GOP Immigration Reform Principles Fall Short for Kids
Wendy Cervantes (Former Staff)Children of Immigrants
On January 30, 2014, the House GOP released their principles on immigration reform. The principles emphasize border security, tougher enforcement, reforms to the immigration system, and a pathway to citizenship for those who entered as children. While the principles are a step in the right direction for kids and families, they fail to reflect several other points in the principles for children in immigration reform that were endorsed by over 200 organizations last year. Below are some key areas where the House GOP principles miss the mark for children and can be improved:
- The principles highlight the need for a pathway to citizenship for youth, but neglect to address citizenship for the rest of the undocumented population. Children are fundamentally connected to their parents. While the principles mention a possibility of “legalization” for parents and other adults, the fact is that without full access to citizenship, the opportunities for families to fully integrate into society will be limited, creating a second-class status of individuals and families.
- The principles threaten to limit children’s access to the services and resources they need.Over 5 million children, the vast majority of whom are U.S. citizens, live in mixed status families and often face limited access to safety net programs designed to ensure children’s basic needs. Yet, the GOP principles explicitly state that individuals who are newly legalized “must be able to support themselves and their families (without access to public benefits).” Such a statement runs contrary to the children’s principles which argue that our immigration laws “must uphold children’s constitutional rights and ensure equal access to critical public services, programs, and economic supports for children and their families.”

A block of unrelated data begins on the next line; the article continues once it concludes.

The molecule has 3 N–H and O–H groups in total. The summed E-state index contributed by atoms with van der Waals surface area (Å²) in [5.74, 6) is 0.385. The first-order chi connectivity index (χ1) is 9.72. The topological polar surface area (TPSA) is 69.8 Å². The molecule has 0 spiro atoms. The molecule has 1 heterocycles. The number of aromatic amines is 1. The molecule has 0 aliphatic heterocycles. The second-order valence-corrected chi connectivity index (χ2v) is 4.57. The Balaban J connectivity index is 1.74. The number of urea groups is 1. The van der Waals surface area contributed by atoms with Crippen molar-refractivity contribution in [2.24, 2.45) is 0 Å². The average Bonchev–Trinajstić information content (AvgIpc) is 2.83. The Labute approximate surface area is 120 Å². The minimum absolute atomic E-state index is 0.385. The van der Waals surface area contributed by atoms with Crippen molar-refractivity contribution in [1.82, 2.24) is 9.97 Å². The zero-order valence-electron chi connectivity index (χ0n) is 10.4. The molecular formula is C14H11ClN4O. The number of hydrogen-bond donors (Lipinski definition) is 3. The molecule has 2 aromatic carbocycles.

- The principles fail to recognize the importance of keeping families together. The GOP principles mention the need to reform the legal immigration system, but prioritize employment-based immigration over family-based immigration, thereby dismissing the need to address the backlogs that have kept families separated for years and undermining family values. The GOP principles also focus heavily on enforcement, with no mention of the need for enforcement to be carried out in a humane manner that mitigates harm to children, keeps families together whenever possible, and ensures parents are able to make decisions regarding their child’s care.
- The principles neglect to mention the need to improve protections for unaccompanied immigrant children. Children who travel to the U.S. alone are a particularly vulnerable segment of the child migrant population; yet, our immigration laws continue to fall short of providing these youth with the protections and services they need. Immigration reform can help remedy this situation by ensuring that unaccompanied children have access to legal representation and child advocates as well as improved policies on screening, service provision, and safe repatriation.